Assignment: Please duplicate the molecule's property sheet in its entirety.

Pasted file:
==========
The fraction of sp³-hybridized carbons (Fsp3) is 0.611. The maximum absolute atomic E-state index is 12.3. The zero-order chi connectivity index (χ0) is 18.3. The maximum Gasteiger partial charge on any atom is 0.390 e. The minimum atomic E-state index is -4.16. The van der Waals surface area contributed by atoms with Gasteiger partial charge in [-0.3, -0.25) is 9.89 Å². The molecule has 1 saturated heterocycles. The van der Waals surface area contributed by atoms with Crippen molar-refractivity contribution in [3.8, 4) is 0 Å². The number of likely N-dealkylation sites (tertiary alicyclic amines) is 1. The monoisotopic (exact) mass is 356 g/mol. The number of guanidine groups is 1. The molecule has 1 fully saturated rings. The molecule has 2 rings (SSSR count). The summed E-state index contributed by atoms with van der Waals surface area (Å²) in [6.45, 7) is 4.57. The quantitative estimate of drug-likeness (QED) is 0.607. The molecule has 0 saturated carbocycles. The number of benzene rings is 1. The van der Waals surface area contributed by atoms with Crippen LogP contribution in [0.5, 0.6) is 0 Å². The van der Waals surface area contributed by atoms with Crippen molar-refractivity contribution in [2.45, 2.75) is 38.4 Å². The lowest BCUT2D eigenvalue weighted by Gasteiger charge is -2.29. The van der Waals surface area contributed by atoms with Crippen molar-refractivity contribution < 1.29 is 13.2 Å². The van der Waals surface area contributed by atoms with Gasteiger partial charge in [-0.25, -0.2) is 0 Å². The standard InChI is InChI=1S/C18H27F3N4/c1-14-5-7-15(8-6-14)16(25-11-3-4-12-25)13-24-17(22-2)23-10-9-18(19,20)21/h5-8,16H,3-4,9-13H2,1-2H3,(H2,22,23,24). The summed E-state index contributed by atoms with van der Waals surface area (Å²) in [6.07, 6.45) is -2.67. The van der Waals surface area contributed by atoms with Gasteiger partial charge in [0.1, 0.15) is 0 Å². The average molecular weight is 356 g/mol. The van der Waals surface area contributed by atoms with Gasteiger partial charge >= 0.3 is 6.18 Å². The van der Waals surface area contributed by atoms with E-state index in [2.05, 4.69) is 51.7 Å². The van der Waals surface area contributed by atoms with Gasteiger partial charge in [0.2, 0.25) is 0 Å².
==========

The fraction of sp³-hybridized carbons (Fsp3) is 0.611. The maximum absolute atomic E-state index is 12.3. The zero-order chi connectivity index (χ0) is 18.3. The maximum Gasteiger partial charge on any atom is 0.390 e. The minimum atomic E-state index is -4.16. The van der Waals surface area contributed by atoms with Gasteiger partial charge in [-0.3, -0.25) is 9.89 Å². The molecule has 1 saturated heterocycles. The van der Waals surface area contributed by atoms with Crippen molar-refractivity contribution in [3.8, 4) is 0 Å². The number of likely N-dealkylation sites (tertiary alicyclic amines) is 1. The monoisotopic (exact) mass is 356 g/mol. The number of guanidine groups is 1. The molecule has 1 fully saturated rings. The molecule has 2 rings (SSSR count). The summed E-state index contributed by atoms with van der Waals surface area (Å²) in [6.45, 7) is 4.57. The quantitative estimate of drug-likeness (QED) is 0.607. The molecule has 0 saturated carbocycles. The number of benzene rings is 1. The van der Waals surface area contributed by atoms with Crippen LogP contribution in [0.5, 0.6) is 0 Å². The van der Waals surface area contributed by atoms with Crippen molar-refractivity contribution in [2.45, 2.75) is 38.4 Å². The lowest BCUT2D eigenvalue weighted by Gasteiger charge is -2.29. The van der Waals surface area contributed by atoms with Crippen molar-refractivity contribution < 1.29 is 13.2 Å². The van der Waals surface area contributed by atoms with Gasteiger partial charge in [-0.25, -0.2) is 0 Å². The standard InChI is InChI=1S/C18H27F3N4/c1-14-5-7-15(8-6-14)16(25-11-3-4-12-25)13-24-17(22-2)23-10-9-18(19,20)21/h5-8,16H,3-4,9-13H2,1-2H3,(H2,22,23,24). The summed E-state index contributed by atoms with van der Waals surface area (Å²) in [6.07, 6.45) is -2.67. The van der Waals surface area contributed by atoms with Gasteiger partial charge in [0.1, 0.15) is 0 Å². The average molecular weight is 356 g/mol. The van der Waals surface area contributed by atoms with Gasteiger partial charge >= 0.3 is 6.18 Å². The van der Waals surface area contributed by atoms with E-state index in [2.05, 4.69) is 51.7 Å². The van der Waals surface area contributed by atoms with Gasteiger partial charge in [0.2, 0.25) is 0 Å².